With the help of a counselor, a veteran or their representative can develop a spending plan and hire their own care providers, which can be family members. The goal is to help more veterans live at home and participate in their communities.

To be eligible for Veteran Directed Care, veterans must be enrolled in the VA health care system, be eligible for community care, meet the clinical criteria for the services requested, and have Veteran Directed Care available at their local VA Medical Center.

Aid and Attendance Benefits and Housebound Allowance (Veterans)

The Aid and Attendance Benefits and Housebound Allowance program is designed for veterans who are housebound or need help with daily activities. To be eligible, veterans need to receive a VA pension and meet one of the following conditions:

  • They have limited eyesight.
  • They need help with daily activities such as bathing, eating, and getting dressed.
  • They have to stay in bed or spend most of their time in bed because of an illness.
  • They are in a nursing home because of a disability that caused them to lose mental or physical abilities.
  • They spend most of their time at home because of a permanent disability.

If a veteran qualifies, they’ll receive monthly payments on top of their monthly VA pension, which can help to cover the costs of a family member providing care.

Program of Comprehensive Assistance for Family Caregivers (PCAFC) (Veterans)

PCAFC enables veterans to appoint one primary family caregiver and up to two secondary family caregivers. Those designated individuals can receive a variety of benefits, including a monthly stipend along with caregiver training, mental health counseling, access to health care benefits, and more.

To qualify, the veteran must have a VA disability rating of at least 70% (individual or combined). Their disabilities must also have been caused or worsened during active duty on or before May 7, 1975, or on or after Sept. 11, 2001. Additionally, the veteran must have been discharged from the U.S. military or have a medical discharge and must need at least six months of ongoing, in-person personal care services.

Caregivers must be family members or individuals who live with the veteran full-time who are at least 18 years old.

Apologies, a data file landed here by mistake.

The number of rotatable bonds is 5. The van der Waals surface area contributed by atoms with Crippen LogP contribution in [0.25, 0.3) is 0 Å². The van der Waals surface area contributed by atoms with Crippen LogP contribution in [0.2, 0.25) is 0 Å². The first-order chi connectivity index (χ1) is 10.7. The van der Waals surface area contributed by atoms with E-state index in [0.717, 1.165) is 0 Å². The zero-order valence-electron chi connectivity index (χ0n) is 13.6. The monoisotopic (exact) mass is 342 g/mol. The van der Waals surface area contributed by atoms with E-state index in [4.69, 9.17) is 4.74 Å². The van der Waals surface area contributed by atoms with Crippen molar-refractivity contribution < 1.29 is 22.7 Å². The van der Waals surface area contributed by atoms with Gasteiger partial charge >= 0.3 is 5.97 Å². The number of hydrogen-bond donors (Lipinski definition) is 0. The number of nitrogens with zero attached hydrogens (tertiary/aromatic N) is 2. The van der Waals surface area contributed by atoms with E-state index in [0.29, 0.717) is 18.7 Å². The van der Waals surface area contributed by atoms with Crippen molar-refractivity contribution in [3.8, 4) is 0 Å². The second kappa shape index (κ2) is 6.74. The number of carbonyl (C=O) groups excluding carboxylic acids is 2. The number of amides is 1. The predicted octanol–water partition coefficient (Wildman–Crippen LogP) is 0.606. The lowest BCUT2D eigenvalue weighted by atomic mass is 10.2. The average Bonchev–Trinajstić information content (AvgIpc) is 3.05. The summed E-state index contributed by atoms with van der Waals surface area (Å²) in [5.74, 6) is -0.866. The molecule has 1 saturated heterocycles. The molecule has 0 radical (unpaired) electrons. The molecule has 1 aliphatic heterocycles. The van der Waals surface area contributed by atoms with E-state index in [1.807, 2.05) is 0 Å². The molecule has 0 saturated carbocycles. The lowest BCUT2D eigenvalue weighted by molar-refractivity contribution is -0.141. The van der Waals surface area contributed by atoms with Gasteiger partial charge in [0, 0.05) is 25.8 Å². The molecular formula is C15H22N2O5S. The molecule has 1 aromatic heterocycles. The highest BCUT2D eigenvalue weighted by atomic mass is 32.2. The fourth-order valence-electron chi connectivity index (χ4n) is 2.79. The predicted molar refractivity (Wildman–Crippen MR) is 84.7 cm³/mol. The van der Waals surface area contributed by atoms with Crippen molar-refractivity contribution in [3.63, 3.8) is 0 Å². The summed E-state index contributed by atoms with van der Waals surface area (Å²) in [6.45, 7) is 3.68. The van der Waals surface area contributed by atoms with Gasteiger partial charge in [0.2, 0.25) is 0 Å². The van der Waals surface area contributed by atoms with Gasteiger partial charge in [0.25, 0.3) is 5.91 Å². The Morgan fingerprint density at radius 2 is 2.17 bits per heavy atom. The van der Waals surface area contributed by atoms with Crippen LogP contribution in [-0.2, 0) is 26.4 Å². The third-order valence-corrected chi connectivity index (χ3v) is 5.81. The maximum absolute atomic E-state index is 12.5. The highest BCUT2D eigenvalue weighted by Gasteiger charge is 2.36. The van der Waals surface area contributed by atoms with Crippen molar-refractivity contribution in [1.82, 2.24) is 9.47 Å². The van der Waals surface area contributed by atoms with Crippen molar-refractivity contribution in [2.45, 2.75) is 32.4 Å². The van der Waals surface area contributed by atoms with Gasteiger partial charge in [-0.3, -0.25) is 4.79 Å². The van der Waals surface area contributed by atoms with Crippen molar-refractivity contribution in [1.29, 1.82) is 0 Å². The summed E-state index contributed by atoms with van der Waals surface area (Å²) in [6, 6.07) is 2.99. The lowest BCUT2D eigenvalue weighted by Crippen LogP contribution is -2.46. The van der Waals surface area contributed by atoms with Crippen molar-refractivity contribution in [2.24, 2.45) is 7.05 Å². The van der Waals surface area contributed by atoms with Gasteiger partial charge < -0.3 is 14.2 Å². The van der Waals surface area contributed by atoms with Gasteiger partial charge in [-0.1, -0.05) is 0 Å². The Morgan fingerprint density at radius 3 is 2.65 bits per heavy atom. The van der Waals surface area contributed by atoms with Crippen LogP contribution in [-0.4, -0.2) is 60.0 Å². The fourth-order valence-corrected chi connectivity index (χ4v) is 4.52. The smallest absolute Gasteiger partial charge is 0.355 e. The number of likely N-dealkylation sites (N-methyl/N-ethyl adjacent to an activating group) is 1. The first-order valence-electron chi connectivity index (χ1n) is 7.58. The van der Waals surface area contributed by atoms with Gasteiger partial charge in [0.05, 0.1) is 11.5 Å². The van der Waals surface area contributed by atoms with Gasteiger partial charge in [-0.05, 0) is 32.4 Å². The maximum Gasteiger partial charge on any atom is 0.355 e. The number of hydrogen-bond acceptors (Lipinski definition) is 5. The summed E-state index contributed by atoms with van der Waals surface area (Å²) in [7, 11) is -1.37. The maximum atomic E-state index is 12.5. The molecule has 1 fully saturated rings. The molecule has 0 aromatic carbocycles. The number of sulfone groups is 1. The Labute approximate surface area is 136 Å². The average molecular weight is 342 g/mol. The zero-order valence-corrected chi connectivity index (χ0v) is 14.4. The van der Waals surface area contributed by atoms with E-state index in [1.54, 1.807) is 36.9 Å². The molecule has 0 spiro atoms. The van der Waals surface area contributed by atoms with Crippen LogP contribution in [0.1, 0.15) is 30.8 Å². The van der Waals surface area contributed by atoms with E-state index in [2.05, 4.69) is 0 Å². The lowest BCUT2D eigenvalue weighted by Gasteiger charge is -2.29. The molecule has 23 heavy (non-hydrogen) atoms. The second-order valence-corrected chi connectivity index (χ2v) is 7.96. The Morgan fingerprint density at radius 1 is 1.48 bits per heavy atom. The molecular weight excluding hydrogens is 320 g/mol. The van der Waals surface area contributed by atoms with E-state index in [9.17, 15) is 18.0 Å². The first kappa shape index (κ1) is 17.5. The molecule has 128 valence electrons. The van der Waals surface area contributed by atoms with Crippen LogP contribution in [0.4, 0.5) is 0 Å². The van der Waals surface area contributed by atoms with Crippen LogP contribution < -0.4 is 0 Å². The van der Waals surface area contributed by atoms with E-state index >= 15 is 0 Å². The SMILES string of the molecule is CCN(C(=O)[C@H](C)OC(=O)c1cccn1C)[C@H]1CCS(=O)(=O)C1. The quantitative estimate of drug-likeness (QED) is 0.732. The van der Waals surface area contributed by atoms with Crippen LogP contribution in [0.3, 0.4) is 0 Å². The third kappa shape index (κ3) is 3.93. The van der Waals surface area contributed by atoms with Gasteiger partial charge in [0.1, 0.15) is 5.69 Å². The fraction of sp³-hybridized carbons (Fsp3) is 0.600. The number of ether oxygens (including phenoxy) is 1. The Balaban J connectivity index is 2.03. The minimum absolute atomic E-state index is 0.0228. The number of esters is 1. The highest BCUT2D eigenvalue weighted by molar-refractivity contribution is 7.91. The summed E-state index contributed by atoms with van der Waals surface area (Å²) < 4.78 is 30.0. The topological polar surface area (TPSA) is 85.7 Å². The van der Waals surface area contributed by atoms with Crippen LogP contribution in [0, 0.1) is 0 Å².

Long-Term Care Insurance

Long-term care (LTC) insurance helps cover the costs associated with long-term care that are often excluded from Medicare and health insurance plans. These can include personal care services for those who need help with basic daily activities.

If your family member has this coverage, it may help cover the costs to pay you to be their caregiver.

Some long-term care insurance policies won’t cover caregivers who live with the person being cared for, so check with your family member’s insurance agent for details.

Private Caregiver Payment Contract

Paying for a home health aide comes with a cost. The going rate for a home health aide was more $25,330 per year, or more than $12 per hour, in 2018, according to the U.S. Bureau of Labor Statistics.

So if your family member can pay you, it’s reasonable to request compensation for your role as a caregiver. To go this route, it’s best to create a formal contract between you and the family member, drafted by an attorney who specializes in elder care. It should outline your work and payment schedule.

Tax Credits and Deduction

Lastly, another route to get paid or reimbursed for the expenses you incur while taking care of a family member is on your taxes, especially if you file taxes together with the disabled individual.

The following credits and deductions may be available to you, depending on your situation:

  • Medical Expenses Deduction: If the family member you care for is your spouse or dependent, you can deduct the qualifying medical expenses that exceed 7.5% of your income. This can include money spent to diagnose, cure, mitigate, treat, or prevent diseases, and can help to reduce the taxes you owe.
  • Child and Dependent Care Credit: If you paid for the care of a qualifying family member while you were working or looking for work, you can get a credit equal to your expenses (up to $4,000 in 2021). However, your gross income must be less than $438,000.
  • Credit for the Elderly and Disabled: Qualifying taxpayers who are at least 65 years old or retired on permanent and total disability and who received taxable disability income can receive a tax credit from $3,750 to $7,500.

While these aren’t sources of regular income, they may help you recover some of your costs when you file your taxes each year.